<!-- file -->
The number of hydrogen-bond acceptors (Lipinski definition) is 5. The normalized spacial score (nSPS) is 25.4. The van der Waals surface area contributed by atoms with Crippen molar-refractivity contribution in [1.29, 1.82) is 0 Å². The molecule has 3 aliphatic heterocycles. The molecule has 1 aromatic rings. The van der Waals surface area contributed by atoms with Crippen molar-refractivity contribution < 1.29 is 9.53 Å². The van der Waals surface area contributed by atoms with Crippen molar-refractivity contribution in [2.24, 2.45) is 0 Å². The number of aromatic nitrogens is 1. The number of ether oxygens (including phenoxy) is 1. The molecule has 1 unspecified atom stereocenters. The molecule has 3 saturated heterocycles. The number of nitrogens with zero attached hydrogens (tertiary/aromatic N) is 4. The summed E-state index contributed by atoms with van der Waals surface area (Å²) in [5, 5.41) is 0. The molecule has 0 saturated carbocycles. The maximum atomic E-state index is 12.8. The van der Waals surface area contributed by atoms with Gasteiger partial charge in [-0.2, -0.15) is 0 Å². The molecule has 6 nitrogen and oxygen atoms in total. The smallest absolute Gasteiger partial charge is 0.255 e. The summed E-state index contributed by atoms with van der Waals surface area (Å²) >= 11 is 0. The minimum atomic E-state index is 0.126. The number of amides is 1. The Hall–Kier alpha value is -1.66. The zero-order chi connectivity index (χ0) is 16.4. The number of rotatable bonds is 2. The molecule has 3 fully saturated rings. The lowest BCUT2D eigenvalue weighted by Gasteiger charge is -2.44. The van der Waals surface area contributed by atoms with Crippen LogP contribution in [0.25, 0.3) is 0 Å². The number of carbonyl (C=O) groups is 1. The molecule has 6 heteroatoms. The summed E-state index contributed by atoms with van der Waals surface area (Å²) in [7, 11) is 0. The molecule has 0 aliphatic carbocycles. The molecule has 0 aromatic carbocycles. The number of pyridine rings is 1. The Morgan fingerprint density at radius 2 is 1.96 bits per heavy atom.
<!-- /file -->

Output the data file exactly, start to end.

The number of hydrogen-bond acceptors (Lipinski definition) is 5. The normalized spacial score (nSPS) is 25.4. The van der Waals surface area contributed by atoms with Crippen molar-refractivity contribution in [1.29, 1.82) is 0 Å². The molecule has 3 aliphatic heterocycles. The molecule has 1 aromatic rings. The van der Waals surface area contributed by atoms with Crippen molar-refractivity contribution < 1.29 is 9.53 Å². The van der Waals surface area contributed by atoms with Crippen molar-refractivity contribution in [2.24, 2.45) is 0 Å². The number of aromatic nitrogens is 1. The number of ether oxygens (including phenoxy) is 1. The molecule has 1 unspecified atom stereocenters. The molecule has 3 saturated heterocycles. The number of nitrogens with zero attached hydrogens (tertiary/aromatic N) is 4. The summed E-state index contributed by atoms with van der Waals surface area (Å²) in [5, 5.41) is 0. The molecule has 0 saturated carbocycles. The maximum atomic E-state index is 12.8. The van der Waals surface area contributed by atoms with Gasteiger partial charge in [-0.2, -0.15) is 0 Å². The molecule has 6 nitrogen and oxygen atoms in total. The smallest absolute Gasteiger partial charge is 0.255 e. The summed E-state index contributed by atoms with van der Waals surface area (Å²) >= 11 is 0. The minimum atomic E-state index is 0.126. The number of amides is 1. The Hall–Kier alpha value is -1.66. The zero-order chi connectivity index (χ0) is 16.4. The number of rotatable bonds is 2. The molecule has 3 fully saturated rings. The lowest BCUT2D eigenvalue weighted by Gasteiger charge is -2.44. The van der Waals surface area contributed by atoms with Crippen LogP contribution in [0.25, 0.3) is 0 Å². The number of carbonyl (C=O) groups is 1. The molecule has 6 heteroatoms. The summed E-state index contributed by atoms with van der Waals surface area (Å²) in [7, 11) is 0. The molecule has 0 aliphatic carbocycles. The molecule has 0 aromatic carbocycles. The number of pyridine rings is 1. The Morgan fingerprint density at radius 2 is 1.96 bits per heavy atom.